Onions aren’t very choosy when it comes to soil types – they can grow almost anywhere, clay, sandy, loam. They are a very hard crop and so useful, too, which makes them a favorite by most gardeners.
These hardy bulbs have very few requirements. But few as they are, you have to take heed – that is, if you want to experience a successful harvest.
One of the characteristics you should look for in a soil is it should be well-drained. Onions like moisture, but not sogginess. And any excess water must be drained by the soil to avoid flooding.
Try walking on the area where you will be planting your onions. If the soil gets stuck under your shoes in lumps, it means it’s much too wet. Postpone your planting another day when the soil is a little bit drier.
Onions also thrive in fine soil that is slightly acidic soil – about 5.5 to 6.5 pH. However, a soil that’s neutral (6 to 7.5pH) would also work for them.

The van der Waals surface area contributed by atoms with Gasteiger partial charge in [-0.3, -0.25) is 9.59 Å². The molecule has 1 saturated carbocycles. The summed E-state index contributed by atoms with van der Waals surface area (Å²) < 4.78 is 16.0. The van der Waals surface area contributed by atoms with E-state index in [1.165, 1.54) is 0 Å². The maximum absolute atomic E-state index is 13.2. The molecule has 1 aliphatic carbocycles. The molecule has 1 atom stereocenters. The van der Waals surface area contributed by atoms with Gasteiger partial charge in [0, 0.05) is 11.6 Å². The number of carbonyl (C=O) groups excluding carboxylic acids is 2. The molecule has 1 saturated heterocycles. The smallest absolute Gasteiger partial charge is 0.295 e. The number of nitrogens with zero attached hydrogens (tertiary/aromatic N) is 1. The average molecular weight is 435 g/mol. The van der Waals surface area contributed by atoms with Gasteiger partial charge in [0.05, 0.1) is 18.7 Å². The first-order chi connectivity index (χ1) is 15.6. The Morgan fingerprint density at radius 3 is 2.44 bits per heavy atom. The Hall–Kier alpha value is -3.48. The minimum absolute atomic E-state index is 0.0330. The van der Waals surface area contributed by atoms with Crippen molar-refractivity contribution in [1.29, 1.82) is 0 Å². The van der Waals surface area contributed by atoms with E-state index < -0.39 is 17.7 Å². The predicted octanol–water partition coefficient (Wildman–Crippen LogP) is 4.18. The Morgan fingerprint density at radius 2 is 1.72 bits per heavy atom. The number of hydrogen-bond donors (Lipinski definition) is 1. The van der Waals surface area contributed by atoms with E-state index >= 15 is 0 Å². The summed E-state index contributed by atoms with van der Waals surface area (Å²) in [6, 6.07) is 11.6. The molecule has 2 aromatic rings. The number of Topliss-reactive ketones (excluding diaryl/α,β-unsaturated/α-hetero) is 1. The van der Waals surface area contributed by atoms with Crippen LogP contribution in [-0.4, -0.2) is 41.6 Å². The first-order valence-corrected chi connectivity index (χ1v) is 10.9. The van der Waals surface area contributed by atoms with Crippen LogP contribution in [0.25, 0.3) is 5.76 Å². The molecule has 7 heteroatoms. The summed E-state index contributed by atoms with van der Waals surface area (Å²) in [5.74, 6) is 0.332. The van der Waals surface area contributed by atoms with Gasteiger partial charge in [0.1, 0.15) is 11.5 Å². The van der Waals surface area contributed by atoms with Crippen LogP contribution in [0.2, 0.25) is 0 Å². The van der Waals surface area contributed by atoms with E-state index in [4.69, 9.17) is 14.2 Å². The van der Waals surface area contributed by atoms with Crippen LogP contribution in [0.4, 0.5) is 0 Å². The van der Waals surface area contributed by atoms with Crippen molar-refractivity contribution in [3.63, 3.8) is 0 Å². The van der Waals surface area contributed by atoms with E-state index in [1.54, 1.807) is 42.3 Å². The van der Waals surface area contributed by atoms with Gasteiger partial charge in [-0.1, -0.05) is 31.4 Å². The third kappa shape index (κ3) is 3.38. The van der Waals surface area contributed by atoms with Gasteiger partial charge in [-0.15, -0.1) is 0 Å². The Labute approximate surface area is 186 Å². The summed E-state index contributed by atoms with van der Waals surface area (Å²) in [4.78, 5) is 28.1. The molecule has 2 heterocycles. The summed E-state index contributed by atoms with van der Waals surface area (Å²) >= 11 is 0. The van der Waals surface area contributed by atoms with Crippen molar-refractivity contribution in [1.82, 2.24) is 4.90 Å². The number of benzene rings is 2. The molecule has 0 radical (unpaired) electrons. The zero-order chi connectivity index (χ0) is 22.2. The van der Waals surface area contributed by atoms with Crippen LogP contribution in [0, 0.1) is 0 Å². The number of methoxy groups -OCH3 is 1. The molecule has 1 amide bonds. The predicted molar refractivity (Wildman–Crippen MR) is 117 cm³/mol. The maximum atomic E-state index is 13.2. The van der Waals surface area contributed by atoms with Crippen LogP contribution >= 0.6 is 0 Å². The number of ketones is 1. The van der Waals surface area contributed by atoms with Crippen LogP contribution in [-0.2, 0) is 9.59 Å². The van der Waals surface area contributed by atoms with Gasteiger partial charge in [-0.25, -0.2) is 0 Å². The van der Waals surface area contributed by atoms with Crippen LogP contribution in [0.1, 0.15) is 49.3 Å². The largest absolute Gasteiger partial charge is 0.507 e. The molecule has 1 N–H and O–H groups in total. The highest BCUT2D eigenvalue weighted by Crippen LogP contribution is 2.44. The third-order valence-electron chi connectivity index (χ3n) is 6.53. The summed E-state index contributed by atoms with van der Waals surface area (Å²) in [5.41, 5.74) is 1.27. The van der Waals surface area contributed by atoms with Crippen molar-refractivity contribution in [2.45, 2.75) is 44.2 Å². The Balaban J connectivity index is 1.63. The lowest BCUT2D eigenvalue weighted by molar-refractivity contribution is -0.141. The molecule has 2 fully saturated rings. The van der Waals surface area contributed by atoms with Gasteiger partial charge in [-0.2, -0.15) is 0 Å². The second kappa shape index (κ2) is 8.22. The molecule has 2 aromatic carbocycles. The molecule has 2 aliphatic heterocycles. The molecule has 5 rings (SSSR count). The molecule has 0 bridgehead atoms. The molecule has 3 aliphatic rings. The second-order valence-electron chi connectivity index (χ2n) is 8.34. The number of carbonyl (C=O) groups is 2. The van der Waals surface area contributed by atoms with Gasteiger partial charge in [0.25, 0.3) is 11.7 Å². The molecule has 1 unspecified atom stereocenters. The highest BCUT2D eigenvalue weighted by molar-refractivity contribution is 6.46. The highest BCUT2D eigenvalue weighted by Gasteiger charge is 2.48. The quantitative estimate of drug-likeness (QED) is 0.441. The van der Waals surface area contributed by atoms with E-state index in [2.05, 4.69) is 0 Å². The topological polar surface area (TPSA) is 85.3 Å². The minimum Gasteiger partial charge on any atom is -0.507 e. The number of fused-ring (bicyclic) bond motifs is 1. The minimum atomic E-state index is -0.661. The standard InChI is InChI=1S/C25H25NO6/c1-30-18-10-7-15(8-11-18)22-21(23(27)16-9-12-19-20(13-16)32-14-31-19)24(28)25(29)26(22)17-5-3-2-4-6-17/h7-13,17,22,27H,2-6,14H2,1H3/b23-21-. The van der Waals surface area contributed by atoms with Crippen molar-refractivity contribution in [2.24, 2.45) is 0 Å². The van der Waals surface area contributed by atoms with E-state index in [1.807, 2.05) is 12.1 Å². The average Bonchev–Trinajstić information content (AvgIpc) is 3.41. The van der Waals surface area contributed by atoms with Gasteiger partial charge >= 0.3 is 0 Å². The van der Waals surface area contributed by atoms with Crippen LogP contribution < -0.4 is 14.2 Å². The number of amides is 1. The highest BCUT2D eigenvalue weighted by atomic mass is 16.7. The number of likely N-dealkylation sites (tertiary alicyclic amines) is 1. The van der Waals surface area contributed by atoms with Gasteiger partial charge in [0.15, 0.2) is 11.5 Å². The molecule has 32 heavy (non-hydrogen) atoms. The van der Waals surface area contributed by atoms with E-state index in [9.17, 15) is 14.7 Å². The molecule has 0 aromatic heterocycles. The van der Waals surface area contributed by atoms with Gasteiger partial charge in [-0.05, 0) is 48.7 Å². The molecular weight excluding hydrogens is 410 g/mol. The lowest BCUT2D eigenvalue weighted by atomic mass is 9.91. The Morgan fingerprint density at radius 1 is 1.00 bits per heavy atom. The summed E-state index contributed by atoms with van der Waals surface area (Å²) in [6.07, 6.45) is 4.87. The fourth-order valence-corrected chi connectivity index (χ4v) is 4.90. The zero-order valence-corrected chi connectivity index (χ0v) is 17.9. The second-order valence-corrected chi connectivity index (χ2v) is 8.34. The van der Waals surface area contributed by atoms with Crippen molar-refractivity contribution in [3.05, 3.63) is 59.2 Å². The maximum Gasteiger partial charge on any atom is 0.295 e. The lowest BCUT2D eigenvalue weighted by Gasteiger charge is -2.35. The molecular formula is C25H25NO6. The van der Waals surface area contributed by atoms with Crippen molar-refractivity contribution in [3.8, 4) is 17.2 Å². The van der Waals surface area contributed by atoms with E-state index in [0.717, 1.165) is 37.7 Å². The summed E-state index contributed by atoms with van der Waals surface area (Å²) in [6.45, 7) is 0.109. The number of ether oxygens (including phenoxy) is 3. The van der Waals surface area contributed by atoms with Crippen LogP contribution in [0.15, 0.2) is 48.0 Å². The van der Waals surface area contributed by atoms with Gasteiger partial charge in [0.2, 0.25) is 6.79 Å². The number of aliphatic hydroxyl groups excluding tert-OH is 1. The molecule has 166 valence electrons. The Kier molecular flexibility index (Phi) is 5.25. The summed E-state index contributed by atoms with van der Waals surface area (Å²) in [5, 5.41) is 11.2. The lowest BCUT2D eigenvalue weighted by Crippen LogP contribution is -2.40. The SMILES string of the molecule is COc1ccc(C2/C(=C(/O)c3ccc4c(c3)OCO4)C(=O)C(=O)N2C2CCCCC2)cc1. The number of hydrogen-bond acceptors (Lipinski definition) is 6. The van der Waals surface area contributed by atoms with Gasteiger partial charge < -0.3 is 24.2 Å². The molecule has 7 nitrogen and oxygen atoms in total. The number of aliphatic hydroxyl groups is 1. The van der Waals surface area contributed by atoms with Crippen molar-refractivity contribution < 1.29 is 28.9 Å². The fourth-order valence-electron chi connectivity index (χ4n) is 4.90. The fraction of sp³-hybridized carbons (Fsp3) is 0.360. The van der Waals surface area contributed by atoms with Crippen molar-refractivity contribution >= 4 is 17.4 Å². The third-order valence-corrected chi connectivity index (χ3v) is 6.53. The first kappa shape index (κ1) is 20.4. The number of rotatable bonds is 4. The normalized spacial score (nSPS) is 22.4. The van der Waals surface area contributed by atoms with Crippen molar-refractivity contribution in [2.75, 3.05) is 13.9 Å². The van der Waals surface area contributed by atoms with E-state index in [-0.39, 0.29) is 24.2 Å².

You should work on the soil to prepare it for planting. Dig it up in autumn and let the frost breakdown the soil clods. Add well-rotted compost to the soil a few weeks before planting. Rake and firm up the soil.
Onions do not take up a lot of space – their shoots go straight up. If you have a small, confined space in your garden, don’t worry. The onions won’t mind.
You can grow seeds outdoors, in raised beds and plots and even indoors – in trays, pots and milk jugs on window sills, patios or balconies.
What’s important is to choose an area where the onions will get sufficient sunlight, preferably at least six hours a day. Take note however, not to plant in a location where the previous crop was a member of the onion family to avoid diseases.
Tags: Growing Onions